And note also 100% efficiency <> infinite capacity. At some point the # of electrons you're injecting into the layer exceeds a threshold and "stuff" happens (again). What's the threshold, what's the effect? See previous comment.
IRL on chip conductor layers have holes punched in them to allow signals (including power) to contact the processing layer from above. IIRC (I'm not current) this is at least 8 layers.
So I'd call it V 0.05 tech at best. Lots of potential but that's about it at present.
"Stanene? Really, stanene? I don't care if it converts oxygen into platinum, I don't want to design anything with stanene in it. Scientists the world over are terrible at marketing, how are they going to license something with a name like that?"
And I think that's way humour-by-exaggeration rarely works on the internet without an icon.
Or you've just not had you're morning caffeine fix.
You can bet *that* was an MBA a**ehole made that decision
Sysadmin: He found a flaw in our security and accessed the crown jewels of the company
MBAA:So what, it wasn't in listed in the rules and we don't have to pay him.
Sysadmin: He could have sold the code to a competitor, inserted trapdoors or actual malware in it.
MBAA: But he didn't (thinks:Because he's weak and trusting. I would have shown no such "mercy.")
Sysadmin: You are kind of an a**ehole aren't you.
Remember Vaizey counts all those internet radio users as "digital" so 50% not so tough
Which is of course complete rubbish relative to actual broadcast digital radio.
"Although organ donation availability is by far the top driver for synthetic organs, there is also a strong argument for autoimmune compatibility and the ability to match the organ sizes. "
The technique of taking an existing organ, washing out the cells and using it as a template for precursor cell growth (from the patient) avoids the autoimmune problem.
Once you don't need a cell match for the organ itself you can concentrate on getting one the right size and shape. I was amazed at how much of the organ is not actually made of living cells, and could survive them being washed away.
Of course once you can have "custom" organs built for you with no rejection the possibilities are limitless....
Personally I've always wondered why people don't make more of an effort with eyes. Complex, lots of faults, and plumbed straight into the brain, yet the best that can be done is corneal transplant, which TBH, is a bit lame.
I think it's obvious that "Stuxnet n" (whatever version they are really up to) is inevitable.
Demonstrated capability X underemployed development team X list of assorted "bad guys" --> massive opportunity for kudos
Albeit secret kudos, but hey, those who matter know, and that's all that counts, right?.
Like the NSA's and GCHQ's desire to read and record everything this has nothing to do with reality but the perception of threat and the availability of the technology.
They will do it because they can do it.
The question of course is who *wrote* those laws.
Quite often it was accountants.
Seconded from one of the "Big 5" accounting firms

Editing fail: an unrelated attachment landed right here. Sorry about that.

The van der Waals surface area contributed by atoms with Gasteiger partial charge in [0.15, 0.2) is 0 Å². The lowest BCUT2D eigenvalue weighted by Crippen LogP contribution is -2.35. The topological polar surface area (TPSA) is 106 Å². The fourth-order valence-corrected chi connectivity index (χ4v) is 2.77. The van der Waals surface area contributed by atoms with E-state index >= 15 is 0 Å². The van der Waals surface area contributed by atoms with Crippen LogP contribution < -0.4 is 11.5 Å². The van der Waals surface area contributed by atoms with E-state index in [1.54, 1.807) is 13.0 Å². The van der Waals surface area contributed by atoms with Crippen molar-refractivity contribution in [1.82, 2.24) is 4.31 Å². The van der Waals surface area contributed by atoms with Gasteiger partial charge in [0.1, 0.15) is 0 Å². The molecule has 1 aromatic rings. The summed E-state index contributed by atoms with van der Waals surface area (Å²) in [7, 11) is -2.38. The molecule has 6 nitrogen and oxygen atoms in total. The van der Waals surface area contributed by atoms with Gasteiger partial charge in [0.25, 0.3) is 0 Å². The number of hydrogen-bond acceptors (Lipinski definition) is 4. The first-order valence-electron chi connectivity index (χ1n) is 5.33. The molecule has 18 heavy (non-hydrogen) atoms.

Who then go back to lecturing "Continuing Professional Development" courses for other accountants.
On tax avoidance. Or would you prefer "income protection"?
Remember it's all legal.
If you don't switch then the incompetent or dishonest not only continue with their existing behaviours, but you continue to reward them for it. Better to take a chance, in my view."
Damm right. thumbs up for saying it.
I saw a statistic that only 35% of all utility company users switch.
And I think the proportion of people switching bank accounts is much lower.
AIUI that's a churn rate mobile phone companies dream of having.
Any talk about "customer satisfaction" or "Customer service" is basically b**lcks.
That will only change when customer realize that customer "loyalty" basically means the right of the bank to screw you sideways
"What's the book?"
Don't remember, I was put onto it by a Usenet post but since Google's usenet search is FUBAR'd I can't find it.
IIRC it was written by a senior engineer with an instrument maker in the US. It started with how do make an acurate surface reference to begin with (you need 3 surface plates, some fine powder, a scraper and lots of patience) and went on from there. I think part of it was a case study about designing a Coordinate Measuring Machine, but I may be conflating 2 different books.
It dates from the late 80s or 90s as I referred someone else to it about 10 years ago.
Sorry I can't be more helpful.
The classic method for reducing disturbances is (essentially) to put a box in a box. Maintaining a temperature of 1 Deg C over the range of say 0-50C is tough, but doable. A box inside that could then maintain a temperature of say 1/50th of 1Deg. The principle applies to any disturbance.
I found RV Jones "Instruments & Experience" a fascinating read on instrument design.
Re: Will no-one think of the children? It's the tip of the iceberg
"If the budget phone manufacturers go to the wall then who is going to employ all the children who work in the sweat shops putting them together?"
Apple assembling their iPhone?
Re: not rocket science
"That's what the Desertec consortium reasoned, "
I think you'll find that Desertec's plan used solar thermal, which is an efficient way to harvest all of the solar spectrum by heating a working fluid to high temperature and hence drive a pretty conventional steam turbine.
Large scale but (mostly) conventional technology. BTW being in a desert peak sun was about 2x that of less arid areas.
For those not familiar with Max Hardcore
Picture a sort of "Bad scoutmaster." with a whispy fringe of white hair.
Truly a role model for the idea of "Growing old disgracefully" (and due to the way that laws written, illegally)
Re: I Googled German Goo Girls
Well, if you go looking for trouble.....
There's a book on instrument design that makes intresting reading.
One of the key items was maintaining a uniform temperature.
In this context that means uniform ant quiet, which is even trickier. The aircon is pretty special.
But note that surprising levels of vibration abatement can be achieved quite easily..
People were astonished when a few years after IBM developed the AFM someone built one in their garage.